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Teens live in climate of fear
IT is a disturbing snapshot of the state of youth violence and intimidation on Southampton's streets.
A shocking new report, revealed exclusively in the Daily Echo today, shows how teenagers in the city are living in a climate of fear.
Some are so scared of being attacked both in and out of school they have admitted to carrying weapons including knives and guns to protect themselves.
The results of the survey, commissioned by Southampton police and said to be the first of its kind in the country, will make eye-opening reading for parents.
Carried out by researchers from the University of Portsmouth during anti-bullying week last November, it has seen every pupil aged 14 and 15 - around 1,500 girls and boys - in the city's 14 secondary schools asked to take part.
But the full report can finally be unveiled today - after the Daily Echo demanded its release through a Freedom of Information request to Hampshire police.
The alarming statistics show:
- One in five pupils have admitted carrying a knife, gun or other weapon.
- More than half of those did so for self-defence or protection.
- 20 youths said they carried the knives or guns for the purpose of attacking someone.
- More than one in five pupils don't feel safe outside school.
- One in four claim they are victims of bullying while one in ten are worried about being bullied both inside and outside school.
- Three quarters of the pupils said they had witnessed bullying in school in the past 12 months.
- One in seven are worried they will be physically attacked outside school.
Gang violence in Southampton was also raised in the questionnaires carried out by 76 classes - and more than 75 per cent of children said they were aware of one or several gangs operating in their neighbourhood.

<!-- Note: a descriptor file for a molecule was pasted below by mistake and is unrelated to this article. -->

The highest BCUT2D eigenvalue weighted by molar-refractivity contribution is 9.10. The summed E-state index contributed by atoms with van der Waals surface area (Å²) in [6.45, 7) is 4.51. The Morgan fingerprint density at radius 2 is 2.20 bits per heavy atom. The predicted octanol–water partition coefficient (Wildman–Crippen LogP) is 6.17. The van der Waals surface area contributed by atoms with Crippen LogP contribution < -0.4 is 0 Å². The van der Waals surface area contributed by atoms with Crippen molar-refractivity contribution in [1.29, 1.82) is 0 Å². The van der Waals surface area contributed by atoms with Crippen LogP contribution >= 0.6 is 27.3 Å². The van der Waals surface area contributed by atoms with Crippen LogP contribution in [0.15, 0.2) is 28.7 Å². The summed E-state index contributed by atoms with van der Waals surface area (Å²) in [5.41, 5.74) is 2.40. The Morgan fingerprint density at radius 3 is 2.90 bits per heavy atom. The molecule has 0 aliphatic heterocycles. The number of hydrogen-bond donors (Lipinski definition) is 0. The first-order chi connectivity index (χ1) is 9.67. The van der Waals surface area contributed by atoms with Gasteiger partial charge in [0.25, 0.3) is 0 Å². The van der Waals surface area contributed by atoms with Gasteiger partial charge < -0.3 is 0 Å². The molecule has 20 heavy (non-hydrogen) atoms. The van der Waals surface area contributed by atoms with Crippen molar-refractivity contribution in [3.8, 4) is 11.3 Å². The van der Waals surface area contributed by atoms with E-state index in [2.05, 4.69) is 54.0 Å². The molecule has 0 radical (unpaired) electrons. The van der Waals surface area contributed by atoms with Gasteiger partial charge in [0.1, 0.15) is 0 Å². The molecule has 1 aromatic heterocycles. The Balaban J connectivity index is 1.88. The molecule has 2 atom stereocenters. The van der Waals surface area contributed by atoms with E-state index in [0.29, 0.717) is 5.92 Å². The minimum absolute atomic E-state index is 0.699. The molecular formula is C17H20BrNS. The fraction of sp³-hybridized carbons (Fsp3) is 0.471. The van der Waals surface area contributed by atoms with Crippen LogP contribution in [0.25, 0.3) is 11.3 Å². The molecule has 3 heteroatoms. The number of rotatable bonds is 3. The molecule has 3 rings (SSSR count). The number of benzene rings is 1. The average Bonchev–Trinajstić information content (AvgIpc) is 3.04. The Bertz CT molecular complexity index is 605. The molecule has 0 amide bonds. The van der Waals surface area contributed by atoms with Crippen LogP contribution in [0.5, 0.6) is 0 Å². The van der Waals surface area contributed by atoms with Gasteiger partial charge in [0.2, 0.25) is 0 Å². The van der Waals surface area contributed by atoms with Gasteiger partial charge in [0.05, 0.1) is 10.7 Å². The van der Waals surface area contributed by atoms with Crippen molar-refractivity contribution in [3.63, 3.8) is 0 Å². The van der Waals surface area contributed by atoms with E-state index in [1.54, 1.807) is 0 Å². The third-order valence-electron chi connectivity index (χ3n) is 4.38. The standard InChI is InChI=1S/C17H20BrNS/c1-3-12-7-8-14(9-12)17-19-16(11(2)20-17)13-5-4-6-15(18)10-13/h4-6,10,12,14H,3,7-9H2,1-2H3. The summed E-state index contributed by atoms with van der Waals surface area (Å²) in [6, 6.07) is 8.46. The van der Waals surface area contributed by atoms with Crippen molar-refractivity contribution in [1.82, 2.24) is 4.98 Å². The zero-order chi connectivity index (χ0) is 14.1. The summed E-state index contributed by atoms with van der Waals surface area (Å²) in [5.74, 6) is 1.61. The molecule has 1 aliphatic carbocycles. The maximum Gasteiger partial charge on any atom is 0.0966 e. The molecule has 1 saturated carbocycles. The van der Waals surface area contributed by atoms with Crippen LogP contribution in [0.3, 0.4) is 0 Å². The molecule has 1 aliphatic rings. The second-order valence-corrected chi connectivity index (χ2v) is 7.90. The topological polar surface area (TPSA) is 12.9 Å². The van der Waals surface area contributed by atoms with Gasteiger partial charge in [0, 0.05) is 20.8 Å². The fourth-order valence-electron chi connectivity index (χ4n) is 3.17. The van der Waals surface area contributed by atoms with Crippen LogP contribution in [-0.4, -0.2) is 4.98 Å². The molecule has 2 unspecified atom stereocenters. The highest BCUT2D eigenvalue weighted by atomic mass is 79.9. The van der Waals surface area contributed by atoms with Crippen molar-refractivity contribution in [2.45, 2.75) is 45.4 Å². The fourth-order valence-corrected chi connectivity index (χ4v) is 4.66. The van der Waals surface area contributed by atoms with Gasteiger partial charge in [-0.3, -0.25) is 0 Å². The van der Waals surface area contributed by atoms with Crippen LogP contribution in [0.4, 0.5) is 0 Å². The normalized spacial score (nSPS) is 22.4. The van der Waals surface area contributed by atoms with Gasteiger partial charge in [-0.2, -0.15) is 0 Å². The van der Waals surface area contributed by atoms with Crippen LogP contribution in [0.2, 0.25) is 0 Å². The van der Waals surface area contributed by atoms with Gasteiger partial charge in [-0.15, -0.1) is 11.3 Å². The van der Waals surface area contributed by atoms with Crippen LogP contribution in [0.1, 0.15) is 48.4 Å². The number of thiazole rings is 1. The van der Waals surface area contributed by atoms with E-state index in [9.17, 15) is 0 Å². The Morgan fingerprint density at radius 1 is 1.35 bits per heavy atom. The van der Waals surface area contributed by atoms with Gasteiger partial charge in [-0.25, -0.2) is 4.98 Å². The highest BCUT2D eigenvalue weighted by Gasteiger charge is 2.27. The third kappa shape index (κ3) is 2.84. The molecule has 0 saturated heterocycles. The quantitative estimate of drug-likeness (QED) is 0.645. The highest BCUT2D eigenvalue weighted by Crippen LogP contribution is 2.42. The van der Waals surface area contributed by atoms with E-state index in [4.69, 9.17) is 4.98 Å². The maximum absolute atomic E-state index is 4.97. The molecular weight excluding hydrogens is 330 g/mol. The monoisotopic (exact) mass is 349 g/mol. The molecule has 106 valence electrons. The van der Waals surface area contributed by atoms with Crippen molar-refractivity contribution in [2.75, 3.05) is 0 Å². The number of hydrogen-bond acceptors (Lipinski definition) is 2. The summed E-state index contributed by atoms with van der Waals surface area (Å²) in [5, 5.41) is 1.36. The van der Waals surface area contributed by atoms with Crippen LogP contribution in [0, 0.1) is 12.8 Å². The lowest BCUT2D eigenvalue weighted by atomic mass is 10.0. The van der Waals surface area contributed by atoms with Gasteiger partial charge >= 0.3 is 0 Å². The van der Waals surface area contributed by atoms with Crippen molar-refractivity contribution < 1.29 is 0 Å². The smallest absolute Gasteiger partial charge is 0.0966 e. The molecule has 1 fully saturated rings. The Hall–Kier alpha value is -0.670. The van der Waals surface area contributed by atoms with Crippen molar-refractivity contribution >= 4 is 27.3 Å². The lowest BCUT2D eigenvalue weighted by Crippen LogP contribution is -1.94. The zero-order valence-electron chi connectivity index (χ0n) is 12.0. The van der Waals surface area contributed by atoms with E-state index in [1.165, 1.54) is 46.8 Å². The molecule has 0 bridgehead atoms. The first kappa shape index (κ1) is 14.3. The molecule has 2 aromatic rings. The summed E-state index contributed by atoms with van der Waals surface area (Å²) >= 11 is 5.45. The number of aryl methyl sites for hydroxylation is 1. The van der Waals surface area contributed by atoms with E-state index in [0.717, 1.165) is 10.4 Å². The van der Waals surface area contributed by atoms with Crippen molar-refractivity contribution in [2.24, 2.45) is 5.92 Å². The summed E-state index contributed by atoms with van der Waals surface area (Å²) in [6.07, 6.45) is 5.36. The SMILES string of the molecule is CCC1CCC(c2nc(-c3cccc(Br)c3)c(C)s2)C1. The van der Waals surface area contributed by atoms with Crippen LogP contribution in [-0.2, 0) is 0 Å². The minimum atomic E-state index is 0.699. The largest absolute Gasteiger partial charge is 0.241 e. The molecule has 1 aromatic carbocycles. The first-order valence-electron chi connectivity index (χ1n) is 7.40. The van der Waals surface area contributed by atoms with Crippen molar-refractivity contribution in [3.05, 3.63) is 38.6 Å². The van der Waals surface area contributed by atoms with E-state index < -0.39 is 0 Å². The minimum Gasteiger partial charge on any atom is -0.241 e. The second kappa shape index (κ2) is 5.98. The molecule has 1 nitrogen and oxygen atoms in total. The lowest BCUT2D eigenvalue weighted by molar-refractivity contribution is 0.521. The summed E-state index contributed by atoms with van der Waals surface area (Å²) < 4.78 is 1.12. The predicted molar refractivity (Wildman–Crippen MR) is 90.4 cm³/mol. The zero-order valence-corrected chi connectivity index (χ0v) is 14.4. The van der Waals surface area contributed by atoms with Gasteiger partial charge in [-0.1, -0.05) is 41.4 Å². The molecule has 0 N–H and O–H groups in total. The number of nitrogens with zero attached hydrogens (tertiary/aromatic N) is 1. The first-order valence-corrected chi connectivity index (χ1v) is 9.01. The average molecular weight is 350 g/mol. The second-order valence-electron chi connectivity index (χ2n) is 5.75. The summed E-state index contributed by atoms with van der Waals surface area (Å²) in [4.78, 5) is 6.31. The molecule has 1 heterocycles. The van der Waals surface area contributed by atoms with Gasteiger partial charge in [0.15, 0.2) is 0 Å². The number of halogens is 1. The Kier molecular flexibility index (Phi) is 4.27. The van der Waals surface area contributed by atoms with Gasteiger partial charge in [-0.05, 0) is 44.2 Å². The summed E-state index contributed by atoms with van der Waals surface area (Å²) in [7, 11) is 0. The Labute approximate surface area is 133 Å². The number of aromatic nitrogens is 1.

To get accurate results, the pupils were told to define "gang" as something they had been "a member" of for more than three months, that together they felt that doing things against the law was OK, that they did break the law as part of a group, that they spent a lot of time together "on the street" and that they had their own territory in part of the city.
More than half the pupils said that they were aware of at least one gang - most said several - operating within their school.
A total of 55 pupils admitted to being part of a criminal gang - the majority, 41, were boys but a further 14 were girls.
Chief Inspector Andrew Bottomley said: "Knife crime is a real and massive issue for us - not because we are any worse than any other city in the country, but because we have seen the full consequences of knives in a number of high profile murders over the last year.
"These should act as a reminder to everyone of the devastation that carrying a knife can have - not just for the victim and their family - but also to the offender.
"We commissioned this research so that we knew what we were dealing with and so that we could do something meaningful to try and stop young people from carrying or using knives. The results show that Southampton is no worse than anywhere else, however it's worrying that a number of young people have openly admitted to carrying a weapon within Southampton over the last 12 months. Even one person carrying a knife is one too many.
"The data that we now have means that we can work closer with schools and youth services to tackle this problem head on. We now have a true reflection of young people's attitudes and feelings, not just about carrying weapons, but also about whether they feel safe and how big a problem bullying is for them. It's important to understand all of this so that we know why young people feel that they have to carry a weapon for protection.
Just the start' "This is just the start of the work that we are doing to tackle the knife crime culture and we are linking in with national bodies and sharing our research and our experiences so that other areas can do the same.
"Knife crime is a growing trend nationally. It's a community problem which needs long-term solutions. Southampton is keen to lead the way and help make people feel safer, no matter where they are in the city."
Ann Dyton, inclusion manager for Southampton City Council, said: "It's important that we know how young people in our schools feel about their own safety and issues like bullying and carrying weapons.
"We are encouraged that this survey shows the situation in Southampton is no different to elsewhere in the country. However, it is a concern that some of our children don't feel safe.
"Our priority is not only to make sure our children feel safe, but to ensure that they are safe. We now intend to build on the work we already do with young people through schools and youth services to reinforce the message that carrying knives or other weapons is not a good choice."
Click to read the report 'Staying Safe and Out of Trouble'